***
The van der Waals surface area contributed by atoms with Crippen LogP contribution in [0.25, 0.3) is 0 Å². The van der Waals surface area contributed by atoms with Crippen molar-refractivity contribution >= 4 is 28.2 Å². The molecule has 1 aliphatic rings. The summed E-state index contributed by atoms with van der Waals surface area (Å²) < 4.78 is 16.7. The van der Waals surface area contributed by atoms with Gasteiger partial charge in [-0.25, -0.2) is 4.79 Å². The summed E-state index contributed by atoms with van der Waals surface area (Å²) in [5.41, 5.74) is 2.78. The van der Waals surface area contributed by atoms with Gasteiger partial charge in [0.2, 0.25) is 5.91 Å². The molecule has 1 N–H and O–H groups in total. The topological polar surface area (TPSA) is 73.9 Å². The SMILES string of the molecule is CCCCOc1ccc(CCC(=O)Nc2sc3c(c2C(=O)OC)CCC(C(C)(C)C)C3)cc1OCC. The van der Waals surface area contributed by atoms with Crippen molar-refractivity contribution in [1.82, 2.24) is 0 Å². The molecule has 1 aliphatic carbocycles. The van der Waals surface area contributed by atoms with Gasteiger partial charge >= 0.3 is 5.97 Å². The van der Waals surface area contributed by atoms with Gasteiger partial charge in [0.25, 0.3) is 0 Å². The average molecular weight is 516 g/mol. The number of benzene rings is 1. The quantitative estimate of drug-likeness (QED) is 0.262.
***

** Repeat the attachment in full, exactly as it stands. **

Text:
The van der Waals surface area contributed by atoms with Crippen LogP contribution in [0.25, 0.3) is 0 Å². The van der Waals surface area contributed by atoms with Crippen molar-refractivity contribution >= 4 is 28.2 Å². The molecule has 1 aliphatic rings. The summed E-state index contributed by atoms with van der Waals surface area (Å²) < 4.78 is 16.7. The van der Waals surface area contributed by atoms with Gasteiger partial charge in [-0.25, -0.2) is 4.79 Å². The summed E-state index contributed by atoms with van der Waals surface area (Å²) in [5.41, 5.74) is 2.78. The van der Waals surface area contributed by atoms with Gasteiger partial charge in [0.2, 0.25) is 5.91 Å². The molecule has 1 N–H and O–H groups in total. The topological polar surface area (TPSA) is 73.9 Å². The SMILES string of the molecule is CCCCOc1ccc(CCC(=O)Nc2sc3c(c2C(=O)OC)CCC(C(C)(C)C)C3)cc1OCC. The van der Waals surface area contributed by atoms with Crippen molar-refractivity contribution in [1.82, 2.24) is 0 Å². The molecule has 1 aliphatic carbocycles. The van der Waals surface area contributed by atoms with Gasteiger partial charge >= 0.3 is 5.97 Å². The van der Waals surface area contributed by atoms with Gasteiger partial charge in [0.25, 0.3) is 0 Å². The average molecular weight is 516 g/mol. The number of benzene rings is 1. The quantitative estimate of drug-likeness (QED) is 0.262.